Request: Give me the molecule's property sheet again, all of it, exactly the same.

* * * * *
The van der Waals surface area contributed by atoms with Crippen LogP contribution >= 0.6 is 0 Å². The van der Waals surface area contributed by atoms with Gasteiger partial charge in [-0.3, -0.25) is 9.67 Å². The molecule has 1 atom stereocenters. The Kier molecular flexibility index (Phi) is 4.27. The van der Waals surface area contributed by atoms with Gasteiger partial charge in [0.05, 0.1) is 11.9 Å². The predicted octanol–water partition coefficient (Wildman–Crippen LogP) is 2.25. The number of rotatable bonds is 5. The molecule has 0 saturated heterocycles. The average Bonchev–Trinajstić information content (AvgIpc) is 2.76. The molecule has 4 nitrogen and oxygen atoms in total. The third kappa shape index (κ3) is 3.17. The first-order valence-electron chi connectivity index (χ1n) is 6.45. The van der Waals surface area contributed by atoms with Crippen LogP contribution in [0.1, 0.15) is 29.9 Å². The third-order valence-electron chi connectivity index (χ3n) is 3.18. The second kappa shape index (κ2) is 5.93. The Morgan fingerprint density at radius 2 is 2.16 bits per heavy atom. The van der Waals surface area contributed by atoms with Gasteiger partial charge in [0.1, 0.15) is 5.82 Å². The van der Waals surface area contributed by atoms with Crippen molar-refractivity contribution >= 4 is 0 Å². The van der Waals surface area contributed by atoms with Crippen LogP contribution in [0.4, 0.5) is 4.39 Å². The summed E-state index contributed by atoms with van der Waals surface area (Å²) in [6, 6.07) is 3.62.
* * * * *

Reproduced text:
The van der Waals surface area contributed by atoms with Crippen LogP contribution >= 0.6 is 0 Å². The van der Waals surface area contributed by atoms with Gasteiger partial charge in [-0.3, -0.25) is 9.67 Å². The molecule has 1 atom stereocenters. The Kier molecular flexibility index (Phi) is 4.27. The van der Waals surface area contributed by atoms with Gasteiger partial charge in [0.05, 0.1) is 11.9 Å². The predicted octanol–water partition coefficient (Wildman–Crippen LogP) is 2.25. The number of rotatable bonds is 5. The molecule has 0 saturated heterocycles. The average Bonchev–Trinajstić information content (AvgIpc) is 2.76. The molecule has 4 nitrogen and oxygen atoms in total. The third kappa shape index (κ3) is 3.17. The first-order valence-electron chi connectivity index (χ1n) is 6.45. The van der Waals surface area contributed by atoms with Crippen LogP contribution in [0.1, 0.15) is 29.9 Å². The third-order valence-electron chi connectivity index (χ3n) is 3.18. The second kappa shape index (κ2) is 5.93. The Morgan fingerprint density at radius 2 is 2.16 bits per heavy atom. The van der Waals surface area contributed by atoms with Gasteiger partial charge in [0.1, 0.15) is 5.82 Å². The van der Waals surface area contributed by atoms with Crippen molar-refractivity contribution >= 4 is 0 Å². The van der Waals surface area contributed by atoms with Crippen LogP contribution in [0.4, 0.5) is 4.39 Å². The summed E-state index contributed by atoms with van der Waals surface area (Å²) in [6, 6.07) is 3.62.